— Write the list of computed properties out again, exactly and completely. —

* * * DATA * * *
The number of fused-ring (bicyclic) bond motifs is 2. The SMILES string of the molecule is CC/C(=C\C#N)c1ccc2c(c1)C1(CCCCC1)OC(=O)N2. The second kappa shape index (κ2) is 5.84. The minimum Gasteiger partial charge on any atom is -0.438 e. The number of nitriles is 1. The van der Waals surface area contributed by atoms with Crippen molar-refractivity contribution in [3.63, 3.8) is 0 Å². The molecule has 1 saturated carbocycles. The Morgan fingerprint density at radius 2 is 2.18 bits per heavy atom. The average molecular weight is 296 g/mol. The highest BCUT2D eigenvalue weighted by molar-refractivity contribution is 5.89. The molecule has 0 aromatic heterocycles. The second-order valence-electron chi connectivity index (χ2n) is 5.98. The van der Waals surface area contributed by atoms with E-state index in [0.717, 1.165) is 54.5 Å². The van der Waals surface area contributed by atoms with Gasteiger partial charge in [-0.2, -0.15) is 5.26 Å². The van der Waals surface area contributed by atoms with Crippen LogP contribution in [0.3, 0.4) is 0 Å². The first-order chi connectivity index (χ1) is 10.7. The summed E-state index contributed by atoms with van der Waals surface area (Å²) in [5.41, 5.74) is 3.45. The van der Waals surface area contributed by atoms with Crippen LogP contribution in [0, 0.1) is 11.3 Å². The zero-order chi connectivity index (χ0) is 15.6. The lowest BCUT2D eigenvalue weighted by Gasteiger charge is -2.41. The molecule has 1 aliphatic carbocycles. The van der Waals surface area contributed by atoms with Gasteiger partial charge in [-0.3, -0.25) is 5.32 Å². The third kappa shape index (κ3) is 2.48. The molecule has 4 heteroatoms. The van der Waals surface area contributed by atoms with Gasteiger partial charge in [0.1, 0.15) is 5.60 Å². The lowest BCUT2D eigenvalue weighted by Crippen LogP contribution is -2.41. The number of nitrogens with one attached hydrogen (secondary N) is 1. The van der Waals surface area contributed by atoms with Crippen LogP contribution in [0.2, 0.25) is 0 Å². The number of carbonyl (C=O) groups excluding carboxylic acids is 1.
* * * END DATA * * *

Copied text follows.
The number of fused-ring (bicyclic) bond motifs is 2. The SMILES string of the molecule is CC/C(=C\C#N)c1ccc2c(c1)C1(CCCCC1)OC(=O)N2. The second kappa shape index (κ2) is 5.84. The minimum Gasteiger partial charge on any atom is -0.438 e. The number of nitriles is 1. The van der Waals surface area contributed by atoms with Crippen molar-refractivity contribution in [3.63, 3.8) is 0 Å². The molecule has 1 saturated carbocycles. The Morgan fingerprint density at radius 2 is 2.18 bits per heavy atom. The average molecular weight is 296 g/mol. The highest BCUT2D eigenvalue weighted by molar-refractivity contribution is 5.89. The molecule has 0 aromatic heterocycles. The second-order valence-electron chi connectivity index (χ2n) is 5.98. The van der Waals surface area contributed by atoms with E-state index in [0.717, 1.165) is 54.5 Å². The van der Waals surface area contributed by atoms with Gasteiger partial charge in [-0.2, -0.15) is 5.26 Å². The van der Waals surface area contributed by atoms with Crippen LogP contribution in [0.3, 0.4) is 0 Å². The first-order chi connectivity index (χ1) is 10.7. The summed E-state index contributed by atoms with van der Waals surface area (Å²) in [5.41, 5.74) is 3.45. The van der Waals surface area contributed by atoms with Crippen LogP contribution in [0, 0.1) is 11.3 Å². The zero-order chi connectivity index (χ0) is 15.6. The lowest BCUT2D eigenvalue weighted by Gasteiger charge is -2.41. The molecule has 1 aliphatic carbocycles. The van der Waals surface area contributed by atoms with Gasteiger partial charge in [-0.3, -0.25) is 5.32 Å². The third kappa shape index (κ3) is 2.48. The molecule has 4 heteroatoms. The van der Waals surface area contributed by atoms with Gasteiger partial charge in [0.1, 0.15) is 5.60 Å². The lowest BCUT2D eigenvalue weighted by Crippen LogP contribution is -2.41. The number of nitrogens with one attached hydrogen (secondary N) is 1. The van der Waals surface area contributed by atoms with Crippen LogP contribution in [0.2, 0.25) is 0 Å². The number of carbonyl (C=O) groups excluding carboxylic acids is 1.